Communications for the collection of charitable donations

Communications for the collection of charitable donations

You will have read over the past week a terribly sad story of a charity worker Olive Cooke who took her own life. As the CEO of a charity and a hospice I am moved to comment.

One of the great friends of a wonderful lady, who raised thousands of pounds for the Royal British Legion Poppy Appeal said, on Radio 4, that she had been unwell and was also being hounded by charities for even more donations.

This obviously begs the question, for us all, as to how charities contact donors and possible donors.

Lewis-Manning is so aware that in these increasingly difficult times for charities to reach fundraising targets is really challenging, so we are absolutely insistent that we are members of the Institute of Fundraising and signed up to the Code of Fundraising Practice, which sets the standards for all forms of fundraising.

As part of that Code, if an individual no longer wants to receive communications from a charity, in whatever form, they simply need to let the charity know. If the charity then continues to contact the member of the public it is a breach of the Code, and the person can take their complaint to the Fundraising Standards Board, who will investigate and if needs be adjudicate against the charity.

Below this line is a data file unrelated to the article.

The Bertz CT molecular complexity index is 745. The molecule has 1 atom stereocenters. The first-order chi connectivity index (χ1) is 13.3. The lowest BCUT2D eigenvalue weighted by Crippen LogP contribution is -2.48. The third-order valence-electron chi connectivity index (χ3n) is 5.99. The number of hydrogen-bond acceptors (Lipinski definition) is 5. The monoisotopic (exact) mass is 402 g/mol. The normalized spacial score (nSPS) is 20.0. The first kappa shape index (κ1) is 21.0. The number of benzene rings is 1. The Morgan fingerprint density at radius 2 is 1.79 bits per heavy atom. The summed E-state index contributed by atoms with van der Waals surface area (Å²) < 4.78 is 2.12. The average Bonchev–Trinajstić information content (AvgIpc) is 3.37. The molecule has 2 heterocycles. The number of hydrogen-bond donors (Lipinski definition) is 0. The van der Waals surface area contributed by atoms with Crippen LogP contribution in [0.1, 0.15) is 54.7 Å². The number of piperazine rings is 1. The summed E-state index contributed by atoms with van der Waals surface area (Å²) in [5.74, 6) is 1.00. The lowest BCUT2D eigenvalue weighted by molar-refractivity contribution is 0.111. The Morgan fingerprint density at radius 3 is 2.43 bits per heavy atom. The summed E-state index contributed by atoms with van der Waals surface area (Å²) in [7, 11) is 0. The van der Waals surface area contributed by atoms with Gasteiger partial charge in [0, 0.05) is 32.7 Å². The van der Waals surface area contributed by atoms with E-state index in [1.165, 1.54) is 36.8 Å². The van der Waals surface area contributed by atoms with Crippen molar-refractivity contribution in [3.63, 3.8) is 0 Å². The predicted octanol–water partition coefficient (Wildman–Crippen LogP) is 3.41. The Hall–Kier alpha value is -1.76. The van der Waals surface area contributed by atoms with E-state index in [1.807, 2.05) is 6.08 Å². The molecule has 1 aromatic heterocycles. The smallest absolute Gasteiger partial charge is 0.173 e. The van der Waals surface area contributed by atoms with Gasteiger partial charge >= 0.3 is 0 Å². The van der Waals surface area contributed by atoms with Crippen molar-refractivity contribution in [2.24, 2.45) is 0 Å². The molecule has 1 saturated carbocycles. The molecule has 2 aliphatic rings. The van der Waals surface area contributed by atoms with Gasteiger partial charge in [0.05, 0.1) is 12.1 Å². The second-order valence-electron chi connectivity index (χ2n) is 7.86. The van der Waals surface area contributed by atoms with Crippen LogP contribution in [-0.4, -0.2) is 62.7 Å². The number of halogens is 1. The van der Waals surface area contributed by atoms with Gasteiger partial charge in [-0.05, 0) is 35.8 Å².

Elizabeth Purcell, CEO, Lewis-Manning Hospice

Elizabeth Purcell, CEO, Lewis-Manning Hospice

At Lewis-Manning we regularly receive returned newsletters or e-mails asking for information to be removed from our fundraising database and we, of course, comply.

Databases are commercially available for all sorts of organisations to buy. As you might expect, we do not share our data.

When Alan Johnson, as Secretary for State, visited Lewis-Manning (the first hospice he had been to) he said to me that the hospice would of course not want full government funding. My reply was “try me”!  There is a feeling that charities would be less voluntary and independent if we received full funding.

However, even with a small contract with the NHS for less than 20% of our overall costs, we still have an overwhelming burden of outcome measurements and reporting on an annual, quarterly, monthly and weekly basis to provide.

So this dreadfully sad story opens up a real and growing problem. Charities are being put under considerable and increasing pressure to provide services that are essential but their income from statutory sources, in many cases, is being reduced.

We cannot have people being inundated and pressurised to give money but the sad reality is that this dreadful story will be replicated unless charities find another way of funding vital services.

by Elizabeth Purcell, CEO Lewis-Manning Trust